Author Topic: Aram Khachaturian (1903-1978)  (Read 20212 times)

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Offline vandermolen

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Aram Khachaturian (1903-1978)
« on: August 27, 2007, 11:04:45 PM »
Don't recall much discussion about this composer here.  I rather like his music, especially the little known Symphony 1 (his graduation piece from the class of Myaskovsky). The Violin and Piano Concerto are much better known but I find myself listening to the symphonies more than these works. Symphony 2 (especially in Jarvi's spectacular recording on Chandos) is an epic wartime score worthy (I think) of Shostakovich's Leningrad Symphony. I especially like the slow movement's use of the Dies Irea theme.
"Courage is going from failure to failure without losing enthusiasm" (Churchill).

Saul

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Re: Aram Khachaturian (1903-1978)
« Reply #1 on: August 28, 2007, 04:08:50 AM »
He is a good composer. I like his Spartacus music. He was born in Tbilisi Georgia, the same city I was born, and he studied in the same music school my mother studied.

Offline carlos

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Re: Aram Khachaturian (1903-1978)
« Reply #2 on: August 28, 2007, 06:55:40 AM »
IMHO, Gayaneh is one of the best ballet music of the last
century. And I love his 3 concerts. The cello one in particular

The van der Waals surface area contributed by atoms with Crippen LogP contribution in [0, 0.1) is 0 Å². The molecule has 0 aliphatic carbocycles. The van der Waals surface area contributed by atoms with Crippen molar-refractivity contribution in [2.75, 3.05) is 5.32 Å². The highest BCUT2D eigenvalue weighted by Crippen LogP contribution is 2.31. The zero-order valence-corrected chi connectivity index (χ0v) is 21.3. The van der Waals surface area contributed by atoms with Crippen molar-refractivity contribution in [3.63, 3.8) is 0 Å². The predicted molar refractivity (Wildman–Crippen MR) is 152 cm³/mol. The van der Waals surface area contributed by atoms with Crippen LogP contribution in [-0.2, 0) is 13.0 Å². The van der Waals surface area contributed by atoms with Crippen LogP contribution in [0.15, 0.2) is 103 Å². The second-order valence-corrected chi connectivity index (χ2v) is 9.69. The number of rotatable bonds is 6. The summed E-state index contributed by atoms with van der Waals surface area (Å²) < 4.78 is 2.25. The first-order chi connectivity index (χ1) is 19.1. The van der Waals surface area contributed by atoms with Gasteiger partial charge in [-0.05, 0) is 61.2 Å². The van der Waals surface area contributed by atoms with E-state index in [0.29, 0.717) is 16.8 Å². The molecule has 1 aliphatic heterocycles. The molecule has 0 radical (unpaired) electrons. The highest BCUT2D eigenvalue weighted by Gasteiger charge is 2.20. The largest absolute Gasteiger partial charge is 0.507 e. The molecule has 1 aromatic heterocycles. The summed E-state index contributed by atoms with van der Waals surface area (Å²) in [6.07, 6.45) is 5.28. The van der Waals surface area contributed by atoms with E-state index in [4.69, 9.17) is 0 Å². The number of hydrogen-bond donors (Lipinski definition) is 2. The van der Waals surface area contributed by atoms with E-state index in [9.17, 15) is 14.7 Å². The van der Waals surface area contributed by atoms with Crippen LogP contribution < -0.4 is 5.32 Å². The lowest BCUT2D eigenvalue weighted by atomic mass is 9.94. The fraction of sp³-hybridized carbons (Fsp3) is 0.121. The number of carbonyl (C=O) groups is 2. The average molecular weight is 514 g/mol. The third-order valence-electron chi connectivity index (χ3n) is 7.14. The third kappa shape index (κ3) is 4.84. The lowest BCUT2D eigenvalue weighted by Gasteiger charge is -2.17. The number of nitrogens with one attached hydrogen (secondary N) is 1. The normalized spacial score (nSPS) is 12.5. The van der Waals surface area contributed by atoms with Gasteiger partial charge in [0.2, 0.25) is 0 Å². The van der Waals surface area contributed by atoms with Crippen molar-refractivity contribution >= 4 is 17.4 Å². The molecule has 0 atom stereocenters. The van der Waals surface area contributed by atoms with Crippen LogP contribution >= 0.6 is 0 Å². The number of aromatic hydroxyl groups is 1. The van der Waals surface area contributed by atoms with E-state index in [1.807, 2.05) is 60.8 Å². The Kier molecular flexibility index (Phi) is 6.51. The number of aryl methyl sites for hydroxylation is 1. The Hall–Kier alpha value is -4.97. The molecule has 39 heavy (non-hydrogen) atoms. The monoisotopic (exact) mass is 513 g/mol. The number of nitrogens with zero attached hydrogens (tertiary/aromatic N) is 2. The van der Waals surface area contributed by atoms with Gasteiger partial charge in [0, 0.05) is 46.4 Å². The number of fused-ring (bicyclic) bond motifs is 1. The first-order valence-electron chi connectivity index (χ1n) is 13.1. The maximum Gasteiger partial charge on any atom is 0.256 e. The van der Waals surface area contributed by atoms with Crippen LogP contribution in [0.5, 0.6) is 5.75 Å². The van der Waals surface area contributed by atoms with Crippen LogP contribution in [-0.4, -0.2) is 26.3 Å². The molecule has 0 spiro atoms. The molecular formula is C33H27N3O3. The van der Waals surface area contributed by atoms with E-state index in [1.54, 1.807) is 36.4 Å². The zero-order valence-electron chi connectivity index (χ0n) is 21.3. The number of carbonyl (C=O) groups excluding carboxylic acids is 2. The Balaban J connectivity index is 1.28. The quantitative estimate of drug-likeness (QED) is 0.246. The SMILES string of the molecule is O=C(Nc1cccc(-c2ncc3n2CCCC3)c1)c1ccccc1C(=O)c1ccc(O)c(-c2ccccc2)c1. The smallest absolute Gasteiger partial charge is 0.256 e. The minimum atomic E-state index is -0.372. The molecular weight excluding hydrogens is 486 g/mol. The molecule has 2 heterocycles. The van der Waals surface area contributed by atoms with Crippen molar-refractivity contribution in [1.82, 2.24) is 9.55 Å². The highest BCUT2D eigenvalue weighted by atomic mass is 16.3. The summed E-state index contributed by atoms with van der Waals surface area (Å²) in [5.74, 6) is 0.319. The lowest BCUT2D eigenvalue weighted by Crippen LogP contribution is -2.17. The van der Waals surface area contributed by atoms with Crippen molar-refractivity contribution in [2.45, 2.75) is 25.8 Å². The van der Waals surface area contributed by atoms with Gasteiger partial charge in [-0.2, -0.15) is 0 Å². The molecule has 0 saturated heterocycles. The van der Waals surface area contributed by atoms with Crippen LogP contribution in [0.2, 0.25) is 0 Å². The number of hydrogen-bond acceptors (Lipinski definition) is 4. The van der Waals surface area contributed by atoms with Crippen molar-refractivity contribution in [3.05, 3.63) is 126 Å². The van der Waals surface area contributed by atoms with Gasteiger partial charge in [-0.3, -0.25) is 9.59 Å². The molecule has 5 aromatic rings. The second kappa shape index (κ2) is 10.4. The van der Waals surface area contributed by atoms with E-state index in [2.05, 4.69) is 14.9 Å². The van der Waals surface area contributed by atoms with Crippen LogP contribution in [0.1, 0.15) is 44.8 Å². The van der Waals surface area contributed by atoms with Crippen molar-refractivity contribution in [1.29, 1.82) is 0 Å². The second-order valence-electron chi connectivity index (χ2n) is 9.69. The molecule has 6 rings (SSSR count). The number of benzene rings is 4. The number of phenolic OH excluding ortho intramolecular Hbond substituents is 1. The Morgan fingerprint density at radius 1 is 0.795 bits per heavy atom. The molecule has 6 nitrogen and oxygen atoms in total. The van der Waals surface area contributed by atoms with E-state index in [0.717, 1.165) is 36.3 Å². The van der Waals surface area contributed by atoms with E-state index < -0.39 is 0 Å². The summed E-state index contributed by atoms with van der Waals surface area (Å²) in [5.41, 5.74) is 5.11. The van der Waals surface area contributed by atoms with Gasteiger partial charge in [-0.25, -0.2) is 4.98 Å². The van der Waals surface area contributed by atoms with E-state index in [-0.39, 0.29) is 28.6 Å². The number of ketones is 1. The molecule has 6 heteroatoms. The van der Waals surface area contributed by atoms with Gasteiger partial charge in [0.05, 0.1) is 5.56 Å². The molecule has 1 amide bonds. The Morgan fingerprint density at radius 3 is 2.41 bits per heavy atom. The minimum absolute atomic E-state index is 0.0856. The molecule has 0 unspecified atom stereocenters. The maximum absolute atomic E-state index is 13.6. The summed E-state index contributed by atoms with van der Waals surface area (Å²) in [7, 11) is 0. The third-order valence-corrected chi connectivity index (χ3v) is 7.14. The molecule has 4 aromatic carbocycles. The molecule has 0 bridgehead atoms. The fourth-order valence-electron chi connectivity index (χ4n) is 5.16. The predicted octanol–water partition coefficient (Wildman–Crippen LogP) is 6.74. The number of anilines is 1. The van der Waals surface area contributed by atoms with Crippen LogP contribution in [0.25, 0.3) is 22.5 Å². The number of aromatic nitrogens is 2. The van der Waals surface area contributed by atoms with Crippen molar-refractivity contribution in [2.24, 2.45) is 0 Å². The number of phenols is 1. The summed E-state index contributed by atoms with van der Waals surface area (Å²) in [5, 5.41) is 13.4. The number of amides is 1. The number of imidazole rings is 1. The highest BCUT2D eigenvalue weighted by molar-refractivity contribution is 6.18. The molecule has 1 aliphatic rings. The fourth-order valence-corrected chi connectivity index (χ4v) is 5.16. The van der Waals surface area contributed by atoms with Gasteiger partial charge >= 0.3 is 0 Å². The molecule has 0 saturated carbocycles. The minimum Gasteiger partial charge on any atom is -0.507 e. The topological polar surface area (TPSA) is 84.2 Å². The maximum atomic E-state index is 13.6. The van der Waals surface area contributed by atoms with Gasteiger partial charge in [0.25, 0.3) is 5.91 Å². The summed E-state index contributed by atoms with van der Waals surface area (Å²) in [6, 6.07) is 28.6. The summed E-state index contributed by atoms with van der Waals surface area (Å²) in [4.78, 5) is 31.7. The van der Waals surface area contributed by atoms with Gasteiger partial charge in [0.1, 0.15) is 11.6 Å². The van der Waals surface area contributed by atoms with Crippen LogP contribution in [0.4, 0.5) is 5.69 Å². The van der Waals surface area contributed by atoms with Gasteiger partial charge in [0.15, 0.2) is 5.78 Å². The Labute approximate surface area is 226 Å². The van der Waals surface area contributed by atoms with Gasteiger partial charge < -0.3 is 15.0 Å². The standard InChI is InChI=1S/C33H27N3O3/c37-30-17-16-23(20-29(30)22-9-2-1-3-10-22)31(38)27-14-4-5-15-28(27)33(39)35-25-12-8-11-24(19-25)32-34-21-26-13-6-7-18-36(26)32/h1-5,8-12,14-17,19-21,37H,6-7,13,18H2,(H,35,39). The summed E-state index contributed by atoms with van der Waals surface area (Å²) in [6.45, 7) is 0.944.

is magnificent.
Piantale a la leche hermano, que eso arruina el corazón! (from a tango's letter)

johnQpublic

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Re: Aram Khachaturian (1903-1978)
« Reply #3 on: August 28, 2007, 08:18:23 AM »
I really do not care for the Symphony No. 1, but I'm "Ga-Ga" over the 3rd; however, as I just mentioned a few hours ago on CMG, get Stokowski's recording with the CSO. All other recordings pale in comparison.

Offline Dundonnell

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Re: Aram Khachaturian (1903-1978)
« Reply #4 on: August 28, 2007, 05:27:16 PM »
I really do not care for the Symphony No. 1, but I'm "Ga-Ga" over the 3rd; however, as I just mentioned a few hours ago on CMG, get Stokowski's recording with the CSO. All other recordings pale in comparison.

So very sorry but I have to say that I think that Khachaturian's 3rd Symphony must be one of the worst symphonies ever written! I gave it another go-admittedly in the ASV Tjeknavorian version rather than the Stokowski-but it really does seem particularly aweful to me! 18 trumpets(in total) and organ ought to appeal to my taste for grandiose music(I love Strauss's Alpine Symphony, for example) but the Khachaturian is the very epitome of empty bombast!

I think that Khachaturian did write some rich, colourful, entertaining music-the second symphony, the violin, piano and cello concertos, the ballets- and the first symphony certainly showed promise. He is certainly more fun to listen to than other Russian 'Ks' like Kabalevsky or Khrennikov(I don't know enough Knipper!) but the choral stuff written to celebrate different aspects of Soviet history is pretty ghastly stuff-in my opinion.

I hate to be critical because I don't like saying anything negative about other people's favourite pieces of music! Sorry!

Offline jurajjak

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Re: Aram Khachaturian (1903-1978)
« Reply #5 on: August 29, 2007, 01:03:55 AM »
I've mixed feelings about the Third Symphony--on a gut-level, I love it, though even at 20 minutes it can be a bit repetitive, and the bombast is at times comical (perhaps intentionally?).  Nevertheless, I think it IS genuinely exciting, which is worth something in itself.